Sunday, November 07, 2010

Osamu Tezuka's MW

I don't normally read manga because I don't have the time and patience to leaf through volumes of an ongoing series generally designed to entertain people half my age, but I decided to give this one a shot seeing that  there's an official one-volume release in english by VERTICAL and because not being the type to leave well enough alone, I had a few issues to sort out after seeing its big screen adaptation. It's the first of three mangas by Osamu Tezuka that I managed to finish, and while I found the overall experience to be fairly entertaining, what really captured my fancy was the author's layered attempt at making a socio-political statement in  the midst of creating something superciliously controversial and "shocking" to meet public demand for more serious and dark, adult-oriented material... in other words, something different from what they would normally expect from him.

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Osamu Tezuka's well-known for his contribution to the world of manga with enduring classics like Astroboy, Phoenix and Black Jack forming an integral part of his legacy, but as any certified manga buff would  attest to, his body of work was by no means limited to producing wholesome, kiddie fare, as the man dubbed as the kamisama of manga was apparently competitive enough to submit a few entries in response to the gekiga movement that gained popularity in the 70s.

MW is the story of a psychopathic killer, a priest and the former's obsession with finding a chemical warfare agent, which happens to be the subject of an intergovernmental conspiracy. From page one, the reader is brought in the thick of the action, where a frantic father is seen delivering ransom money to a designated pick-up point, only to discover his beloved son dead, ruthlessly murdered by the kidnapper. The criminal successfully evades the authorities through the aid of a priest, who is apparently conflicted and wracked with guilt but is somehow unable to bring this evil man to justice. What follows then is an account of how the two meet-- of how banker Yuki Michio and Father Garai Iwao shared a history, a secret which they hide away from society-- being the only survivors to a deadly gas leak which killed the inhabitants of an island, ultimately, dictated the way they lived and  inevitably bound them together to suffer a dysfunctional yet enduring relationship. And so begins this convoluted tale of madness, forbidden love and violence, as two boys who once held each other in a dark cave find themselves at odds with each other a decade or so later, but still unable to completely withdraw from each other.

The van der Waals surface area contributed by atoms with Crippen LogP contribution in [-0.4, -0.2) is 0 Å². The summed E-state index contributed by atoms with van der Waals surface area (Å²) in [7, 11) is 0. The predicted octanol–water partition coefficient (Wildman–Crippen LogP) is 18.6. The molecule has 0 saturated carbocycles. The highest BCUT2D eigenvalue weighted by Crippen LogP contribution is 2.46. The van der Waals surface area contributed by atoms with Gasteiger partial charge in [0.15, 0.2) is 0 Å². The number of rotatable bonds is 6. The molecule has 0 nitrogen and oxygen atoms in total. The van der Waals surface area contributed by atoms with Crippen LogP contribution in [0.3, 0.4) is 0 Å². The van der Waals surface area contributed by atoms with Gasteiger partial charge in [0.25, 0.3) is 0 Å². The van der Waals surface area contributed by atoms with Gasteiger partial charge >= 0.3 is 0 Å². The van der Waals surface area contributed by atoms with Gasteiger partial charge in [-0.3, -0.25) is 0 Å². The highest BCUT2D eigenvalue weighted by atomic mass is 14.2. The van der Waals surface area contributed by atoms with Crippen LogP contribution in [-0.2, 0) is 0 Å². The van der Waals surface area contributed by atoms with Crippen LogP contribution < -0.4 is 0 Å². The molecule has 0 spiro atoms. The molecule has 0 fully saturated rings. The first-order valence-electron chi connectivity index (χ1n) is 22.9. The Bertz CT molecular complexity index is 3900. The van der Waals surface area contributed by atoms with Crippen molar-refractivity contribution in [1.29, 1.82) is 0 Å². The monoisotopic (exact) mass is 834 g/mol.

Considered by most to be Tezuka's darkest work, MW provides an interesting examination on the nature of evil, the value of sacrifice, the commission of sin and man's continuous search for redemption in a world that can't be expected to pay attention to one thing, let alone have faith in something. Serialized in 1976-78, the manga contains undeniable references to particular places and events; characters are drawn in a certain fashion, firmly grounding the story's setting to a specific period, in effect providing a good measure of social commentary and political intrigue, almost enough to justify its more gratuitous and salacious content.